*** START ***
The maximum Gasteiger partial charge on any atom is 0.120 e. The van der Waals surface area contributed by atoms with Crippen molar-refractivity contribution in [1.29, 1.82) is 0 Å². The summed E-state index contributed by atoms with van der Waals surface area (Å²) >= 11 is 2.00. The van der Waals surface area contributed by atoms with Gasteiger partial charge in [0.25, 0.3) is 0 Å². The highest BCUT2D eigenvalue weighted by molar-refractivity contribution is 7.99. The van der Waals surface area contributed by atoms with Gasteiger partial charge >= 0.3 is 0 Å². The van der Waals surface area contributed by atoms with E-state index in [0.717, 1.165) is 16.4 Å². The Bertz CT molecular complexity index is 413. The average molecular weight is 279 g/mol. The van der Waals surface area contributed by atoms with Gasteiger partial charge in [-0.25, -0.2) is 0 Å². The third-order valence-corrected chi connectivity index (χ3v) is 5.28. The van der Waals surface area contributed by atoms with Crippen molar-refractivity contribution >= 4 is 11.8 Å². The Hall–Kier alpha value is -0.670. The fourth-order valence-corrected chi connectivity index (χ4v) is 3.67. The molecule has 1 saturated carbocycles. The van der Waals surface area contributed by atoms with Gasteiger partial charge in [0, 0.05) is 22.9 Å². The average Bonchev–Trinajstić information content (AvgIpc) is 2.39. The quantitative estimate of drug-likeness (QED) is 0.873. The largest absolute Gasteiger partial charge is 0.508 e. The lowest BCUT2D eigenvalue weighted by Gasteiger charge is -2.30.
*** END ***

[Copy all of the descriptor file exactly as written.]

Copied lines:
The maximum Gasteiger partial charge on any atom is 0.120 e. The van der Waals surface area contributed by atoms with Crippen molar-refractivity contribution in [1.29, 1.82) is 0 Å². The summed E-state index contributed by atoms with van der Waals surface area (Å²) >= 11 is 2.00. The van der Waals surface area contributed by atoms with Gasteiger partial charge in [0.25, 0.3) is 0 Å². The highest BCUT2D eigenvalue weighted by molar-refractivity contribution is 7.99. The van der Waals surface area contributed by atoms with Gasteiger partial charge >= 0.3 is 0 Å². The van der Waals surface area contributed by atoms with E-state index in [0.717, 1.165) is 16.4 Å². The Bertz CT molecular complexity index is 413. The average molecular weight is 279 g/mol. The van der Waals surface area contributed by atoms with Gasteiger partial charge in [-0.25, -0.2) is 0 Å². The third-order valence-corrected chi connectivity index (χ3v) is 5.28. The van der Waals surface area contributed by atoms with Crippen molar-refractivity contribution >= 4 is 11.8 Å². The Hall–Kier alpha value is -0.670. The fourth-order valence-corrected chi connectivity index (χ4v) is 3.67. The molecule has 1 saturated carbocycles. The van der Waals surface area contributed by atoms with Gasteiger partial charge in [0, 0.05) is 22.9 Å². The average Bonchev–Trinajstić information content (AvgIpc) is 2.39. The quantitative estimate of drug-likeness (QED) is 0.873. The largest absolute Gasteiger partial charge is 0.508 e. The lowest BCUT2D eigenvalue weighted by Gasteiger charge is -2.30.